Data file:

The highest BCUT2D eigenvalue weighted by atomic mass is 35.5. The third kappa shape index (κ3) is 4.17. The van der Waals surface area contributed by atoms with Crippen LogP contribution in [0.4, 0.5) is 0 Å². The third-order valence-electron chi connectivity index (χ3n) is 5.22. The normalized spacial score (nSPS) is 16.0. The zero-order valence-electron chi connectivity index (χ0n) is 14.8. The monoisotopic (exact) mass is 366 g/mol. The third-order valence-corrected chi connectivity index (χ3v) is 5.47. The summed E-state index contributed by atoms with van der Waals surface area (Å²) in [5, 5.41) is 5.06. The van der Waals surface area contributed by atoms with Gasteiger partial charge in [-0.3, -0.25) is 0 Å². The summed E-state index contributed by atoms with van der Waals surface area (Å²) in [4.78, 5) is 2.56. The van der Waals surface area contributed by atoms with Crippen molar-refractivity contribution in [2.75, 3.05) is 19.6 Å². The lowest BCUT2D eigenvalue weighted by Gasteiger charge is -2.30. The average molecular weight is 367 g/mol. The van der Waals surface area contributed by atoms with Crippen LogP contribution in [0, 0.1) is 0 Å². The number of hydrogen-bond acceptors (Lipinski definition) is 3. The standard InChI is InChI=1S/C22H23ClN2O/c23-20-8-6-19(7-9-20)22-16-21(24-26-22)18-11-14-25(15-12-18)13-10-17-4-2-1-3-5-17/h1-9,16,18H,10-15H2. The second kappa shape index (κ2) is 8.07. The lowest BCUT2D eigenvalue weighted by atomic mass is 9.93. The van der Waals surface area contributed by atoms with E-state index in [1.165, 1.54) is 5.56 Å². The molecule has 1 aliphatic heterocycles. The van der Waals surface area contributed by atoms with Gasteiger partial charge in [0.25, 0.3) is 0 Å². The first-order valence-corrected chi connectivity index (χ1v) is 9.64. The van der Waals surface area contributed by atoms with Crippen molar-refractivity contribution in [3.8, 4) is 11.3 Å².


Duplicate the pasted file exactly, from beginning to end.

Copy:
The highest BCUT2D eigenvalue weighted by atomic mass is 35.5. The third kappa shape index (κ3) is 4.17. The van der Waals surface area contributed by atoms with Crippen LogP contribution in [0.4, 0.5) is 0 Å². The third-order valence-electron chi connectivity index (χ3n) is 5.22. The normalized spacial score (nSPS) is 16.0. The zero-order valence-electron chi connectivity index (χ0n) is 14.8. The monoisotopic (exact) mass is 366 g/mol. The third-order valence-corrected chi connectivity index (χ3v) is 5.47. The summed E-state index contributed by atoms with van der Waals surface area (Å²) in [5, 5.41) is 5.06. The van der Waals surface area contributed by atoms with Gasteiger partial charge in [-0.3, -0.25) is 0 Å². The summed E-state index contributed by atoms with van der Waals surface area (Å²) in [4.78, 5) is 2.56. The van der Waals surface area contributed by atoms with Crippen molar-refractivity contribution in [2.75, 3.05) is 19.6 Å². The lowest BCUT2D eigenvalue weighted by Gasteiger charge is -2.30. The average molecular weight is 367 g/mol. The van der Waals surface area contributed by atoms with Crippen LogP contribution in [0, 0.1) is 0 Å². The number of hydrogen-bond acceptors (Lipinski definition) is 3. The standard InChI is InChI=1S/C22H23ClN2O/c23-20-8-6-19(7-9-20)22-16-21(24-26-22)18-11-14-25(15-12-18)13-10-17-4-2-1-3-5-17/h1-9,16,18H,10-15H2. The second kappa shape index (κ2) is 8.07. The lowest BCUT2D eigenvalue weighted by atomic mass is 9.93. The van der Waals surface area contributed by atoms with E-state index in [1.165, 1.54) is 5.56 Å². The molecule has 1 aliphatic heterocycles. The van der Waals surface area contributed by atoms with Gasteiger partial charge in [0.25, 0.3) is 0 Å². The first-order valence-corrected chi connectivity index (χ1v) is 9.64. The van der Waals surface area contributed by atoms with Crippen molar-refractivity contribution in [3.8, 4) is 11.3 Å².